Scientists have deciphered the genome of a bacterium implicated as a key player in regulating the immune system of mice
The genomic analysis provides the first glimpse of its unusually sparse genetic blueprint and offers hints about how it may activate a powerful immune response that protects mice from infection but also spurs harmful inflammation.
The researchers, led by Dan Littman, the Helen L. and Martin S. Kimmel Professor of Molecular Immunology at NYU School of Medicine and a Howard Hughes Medical Institute Investigator, and Ivaylo Ivanov, PhD, of Columbia University Medical Center, published their findings in the September 15, 2011, issue of Cell Host and Microbe. The study suggests that the gut-dwelling microorganism, named segmented filamentous bacteria (SFB), is genetically distinct from all 1,200 bacterial genomes studied so far, reflecting its relatively unique role in the gut.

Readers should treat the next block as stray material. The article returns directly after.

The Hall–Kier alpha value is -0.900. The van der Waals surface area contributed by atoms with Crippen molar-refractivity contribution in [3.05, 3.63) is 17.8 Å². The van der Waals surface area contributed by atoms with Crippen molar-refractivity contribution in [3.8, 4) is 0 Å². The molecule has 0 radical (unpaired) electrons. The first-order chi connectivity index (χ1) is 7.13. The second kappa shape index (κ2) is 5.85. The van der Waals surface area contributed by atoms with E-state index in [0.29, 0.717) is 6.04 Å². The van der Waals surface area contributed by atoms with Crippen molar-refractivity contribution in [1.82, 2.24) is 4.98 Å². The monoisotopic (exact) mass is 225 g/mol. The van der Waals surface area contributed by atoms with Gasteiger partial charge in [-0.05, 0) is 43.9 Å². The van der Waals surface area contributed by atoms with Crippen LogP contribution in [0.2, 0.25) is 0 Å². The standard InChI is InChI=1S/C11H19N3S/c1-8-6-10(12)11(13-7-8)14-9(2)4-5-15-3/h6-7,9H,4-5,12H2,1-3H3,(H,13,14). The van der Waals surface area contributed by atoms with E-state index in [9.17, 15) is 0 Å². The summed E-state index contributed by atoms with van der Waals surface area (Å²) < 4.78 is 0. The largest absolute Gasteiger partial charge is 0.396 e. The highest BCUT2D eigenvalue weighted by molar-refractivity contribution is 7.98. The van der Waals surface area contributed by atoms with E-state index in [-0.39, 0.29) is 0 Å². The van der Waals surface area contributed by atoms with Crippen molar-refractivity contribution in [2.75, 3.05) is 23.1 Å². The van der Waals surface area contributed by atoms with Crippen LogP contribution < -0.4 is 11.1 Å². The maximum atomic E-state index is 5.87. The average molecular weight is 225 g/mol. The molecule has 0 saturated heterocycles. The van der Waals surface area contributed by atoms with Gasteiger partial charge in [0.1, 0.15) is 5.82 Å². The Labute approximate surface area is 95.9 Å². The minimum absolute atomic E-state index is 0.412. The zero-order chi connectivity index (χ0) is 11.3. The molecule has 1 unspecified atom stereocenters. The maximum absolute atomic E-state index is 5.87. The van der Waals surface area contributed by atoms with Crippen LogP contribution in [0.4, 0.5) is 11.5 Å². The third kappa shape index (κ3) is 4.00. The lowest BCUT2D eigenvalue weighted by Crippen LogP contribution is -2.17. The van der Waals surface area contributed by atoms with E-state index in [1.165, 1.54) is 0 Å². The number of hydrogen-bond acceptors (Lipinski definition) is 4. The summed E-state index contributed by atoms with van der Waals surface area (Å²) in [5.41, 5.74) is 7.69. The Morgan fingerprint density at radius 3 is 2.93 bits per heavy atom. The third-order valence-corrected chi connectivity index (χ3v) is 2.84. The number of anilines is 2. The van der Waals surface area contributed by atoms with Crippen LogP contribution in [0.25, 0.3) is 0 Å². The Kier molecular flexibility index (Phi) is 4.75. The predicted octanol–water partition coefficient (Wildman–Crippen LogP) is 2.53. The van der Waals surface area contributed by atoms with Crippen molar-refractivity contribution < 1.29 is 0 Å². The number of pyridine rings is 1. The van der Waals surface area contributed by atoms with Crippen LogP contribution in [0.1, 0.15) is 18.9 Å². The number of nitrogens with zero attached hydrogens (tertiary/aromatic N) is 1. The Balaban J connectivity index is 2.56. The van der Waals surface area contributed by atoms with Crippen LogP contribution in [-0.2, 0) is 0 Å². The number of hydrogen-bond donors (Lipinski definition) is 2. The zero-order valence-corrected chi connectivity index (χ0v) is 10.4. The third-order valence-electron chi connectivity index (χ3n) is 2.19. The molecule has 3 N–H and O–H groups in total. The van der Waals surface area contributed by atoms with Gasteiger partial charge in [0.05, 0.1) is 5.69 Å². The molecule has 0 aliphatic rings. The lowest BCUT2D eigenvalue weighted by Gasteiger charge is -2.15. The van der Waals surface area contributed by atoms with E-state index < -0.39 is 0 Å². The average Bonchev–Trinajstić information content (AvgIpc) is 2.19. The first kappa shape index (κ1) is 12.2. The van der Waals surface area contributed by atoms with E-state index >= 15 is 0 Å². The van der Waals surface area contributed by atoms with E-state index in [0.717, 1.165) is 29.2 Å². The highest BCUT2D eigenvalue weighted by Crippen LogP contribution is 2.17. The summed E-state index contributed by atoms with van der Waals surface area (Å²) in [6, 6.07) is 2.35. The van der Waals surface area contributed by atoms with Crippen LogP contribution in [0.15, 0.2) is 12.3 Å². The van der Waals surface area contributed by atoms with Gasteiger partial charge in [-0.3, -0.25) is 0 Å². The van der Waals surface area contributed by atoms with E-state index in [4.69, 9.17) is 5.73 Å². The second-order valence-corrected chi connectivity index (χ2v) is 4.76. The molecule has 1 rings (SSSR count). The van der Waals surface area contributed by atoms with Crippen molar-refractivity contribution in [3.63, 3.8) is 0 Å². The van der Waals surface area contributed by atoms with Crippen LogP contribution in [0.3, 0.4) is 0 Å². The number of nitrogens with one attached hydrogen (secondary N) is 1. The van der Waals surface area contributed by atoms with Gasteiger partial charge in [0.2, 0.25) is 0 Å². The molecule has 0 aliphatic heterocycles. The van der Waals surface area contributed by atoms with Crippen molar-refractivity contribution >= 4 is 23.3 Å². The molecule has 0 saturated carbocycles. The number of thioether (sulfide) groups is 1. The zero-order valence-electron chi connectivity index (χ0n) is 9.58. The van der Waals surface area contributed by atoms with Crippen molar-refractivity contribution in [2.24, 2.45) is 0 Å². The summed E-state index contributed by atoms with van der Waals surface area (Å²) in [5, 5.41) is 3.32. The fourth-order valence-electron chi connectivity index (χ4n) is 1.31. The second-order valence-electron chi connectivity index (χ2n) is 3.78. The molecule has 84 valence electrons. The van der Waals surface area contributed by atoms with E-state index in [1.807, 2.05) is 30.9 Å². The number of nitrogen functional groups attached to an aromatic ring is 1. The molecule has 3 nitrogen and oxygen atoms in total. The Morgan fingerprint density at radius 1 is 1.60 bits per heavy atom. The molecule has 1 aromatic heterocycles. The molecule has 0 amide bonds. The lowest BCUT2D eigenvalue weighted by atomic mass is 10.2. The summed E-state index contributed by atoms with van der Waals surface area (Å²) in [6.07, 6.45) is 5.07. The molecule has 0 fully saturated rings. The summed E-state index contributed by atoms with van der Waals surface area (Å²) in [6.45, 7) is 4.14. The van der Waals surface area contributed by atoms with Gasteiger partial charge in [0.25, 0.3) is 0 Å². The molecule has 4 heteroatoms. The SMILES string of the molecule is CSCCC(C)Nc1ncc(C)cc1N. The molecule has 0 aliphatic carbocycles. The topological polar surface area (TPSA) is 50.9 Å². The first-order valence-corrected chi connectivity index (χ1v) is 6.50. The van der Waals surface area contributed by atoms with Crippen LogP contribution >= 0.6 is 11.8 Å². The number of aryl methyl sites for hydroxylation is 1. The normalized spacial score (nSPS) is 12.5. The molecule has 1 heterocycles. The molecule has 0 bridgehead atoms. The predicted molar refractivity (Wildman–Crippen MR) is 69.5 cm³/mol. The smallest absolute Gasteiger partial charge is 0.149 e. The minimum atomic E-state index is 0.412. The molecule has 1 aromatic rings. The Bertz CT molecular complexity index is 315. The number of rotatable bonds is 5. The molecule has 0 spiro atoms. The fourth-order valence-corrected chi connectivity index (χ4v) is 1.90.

Although SFB was first identified more than 40 years ago, it wasn't until 2009 that Dr. Littman and an international team of collaborators discovered that it can recruit specialized T cells, called Th17 cells, in the small intestine of mice. These potent immune cells, they subsequently found, protected the mice from disease-causing Citrobacter rodentium bacteria, but also made them more susceptible to inflammation and autoimmune arthritis. Those initial results suggested other intestinal bacteria might also regulate immune function.
- Published in Allergy, Asthma and Immunology